- Health Sciences
- Medicine and health science - general
- Neoadjuvant systemic therapy for breast cancer
Neoadjuvant systemic therapy for breast cancer
Research Review By:
Seitelman, Eric D. Department of Surgery, Division of Surgical Oncology, Virginia Commonwealth University, Richmond, Virginia.
Bear, Harry D. Department of Surgery, Division of Surgical Oncology, Virginia Commonwealth University, Richmond, Virginia.
- Extent of resection
- Axillary node sampling
- Hormonal therapy
- Links to Primary Literature
- Additional Readings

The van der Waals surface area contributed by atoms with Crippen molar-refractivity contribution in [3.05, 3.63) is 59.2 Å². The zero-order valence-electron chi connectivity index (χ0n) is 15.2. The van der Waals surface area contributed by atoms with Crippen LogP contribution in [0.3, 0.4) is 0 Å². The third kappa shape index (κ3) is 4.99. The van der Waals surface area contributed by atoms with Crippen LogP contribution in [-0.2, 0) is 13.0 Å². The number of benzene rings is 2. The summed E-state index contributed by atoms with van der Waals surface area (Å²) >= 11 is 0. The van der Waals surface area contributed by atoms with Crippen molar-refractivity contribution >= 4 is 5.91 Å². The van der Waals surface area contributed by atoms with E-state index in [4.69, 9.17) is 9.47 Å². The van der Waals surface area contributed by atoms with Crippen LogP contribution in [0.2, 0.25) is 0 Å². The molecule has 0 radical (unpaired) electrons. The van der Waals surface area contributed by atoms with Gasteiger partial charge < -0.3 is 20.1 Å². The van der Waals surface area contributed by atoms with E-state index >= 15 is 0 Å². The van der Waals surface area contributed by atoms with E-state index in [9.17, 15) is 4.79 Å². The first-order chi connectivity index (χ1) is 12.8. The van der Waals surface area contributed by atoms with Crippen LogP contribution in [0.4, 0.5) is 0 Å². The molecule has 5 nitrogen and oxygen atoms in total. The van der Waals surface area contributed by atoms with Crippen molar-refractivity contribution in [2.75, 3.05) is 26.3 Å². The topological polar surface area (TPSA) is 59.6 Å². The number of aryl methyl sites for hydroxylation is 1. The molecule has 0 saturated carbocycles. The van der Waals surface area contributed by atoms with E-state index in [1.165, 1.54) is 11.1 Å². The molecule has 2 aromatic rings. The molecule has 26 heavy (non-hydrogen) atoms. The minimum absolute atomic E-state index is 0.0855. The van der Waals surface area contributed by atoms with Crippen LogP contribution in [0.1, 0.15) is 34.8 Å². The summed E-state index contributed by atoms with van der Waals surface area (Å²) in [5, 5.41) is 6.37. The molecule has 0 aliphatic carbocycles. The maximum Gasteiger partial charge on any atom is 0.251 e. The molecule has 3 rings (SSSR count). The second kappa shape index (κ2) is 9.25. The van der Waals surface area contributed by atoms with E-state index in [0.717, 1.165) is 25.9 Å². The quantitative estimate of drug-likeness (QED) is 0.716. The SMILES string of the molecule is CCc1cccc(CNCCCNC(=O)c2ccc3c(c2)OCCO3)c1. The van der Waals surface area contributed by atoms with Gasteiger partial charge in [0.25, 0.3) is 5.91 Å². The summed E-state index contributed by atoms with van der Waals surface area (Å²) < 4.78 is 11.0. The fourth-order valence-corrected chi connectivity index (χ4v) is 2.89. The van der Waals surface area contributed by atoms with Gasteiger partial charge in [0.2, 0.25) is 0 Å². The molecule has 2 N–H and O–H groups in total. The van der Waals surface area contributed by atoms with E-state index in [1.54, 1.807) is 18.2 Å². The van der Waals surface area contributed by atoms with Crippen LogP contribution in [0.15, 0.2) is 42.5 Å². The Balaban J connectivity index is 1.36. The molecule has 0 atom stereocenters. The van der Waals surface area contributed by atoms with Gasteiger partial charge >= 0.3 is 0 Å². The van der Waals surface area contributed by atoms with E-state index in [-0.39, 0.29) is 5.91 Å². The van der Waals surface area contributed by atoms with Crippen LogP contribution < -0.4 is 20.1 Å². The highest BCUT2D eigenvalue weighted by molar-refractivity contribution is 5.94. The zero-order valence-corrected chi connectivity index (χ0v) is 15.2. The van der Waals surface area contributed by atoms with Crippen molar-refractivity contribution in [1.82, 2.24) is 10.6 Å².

The term neoadjuvant is used to describe therapy given prior to a planned surgical resection of a cancer with curative intent. Neoadjuvant systemic therapy (NST) has been explored in many different types of neoplasms, with varying success. Historically, breast cancer has been managed with primary surgery, followed by adjuvant (postoperative) chemotherapy, hormonal therapy, and/or radiation to decrease the chance of locoregional (restricted to a localized region of the body) and distant recurrence. NST for breast cancer was initially used to treat locally advanced breast cancer, which was considered inoperable. More recently, it has been increasingly applied to less advanced, operable breast cancer, and clinical trials have shown that it provides a range of benefits.
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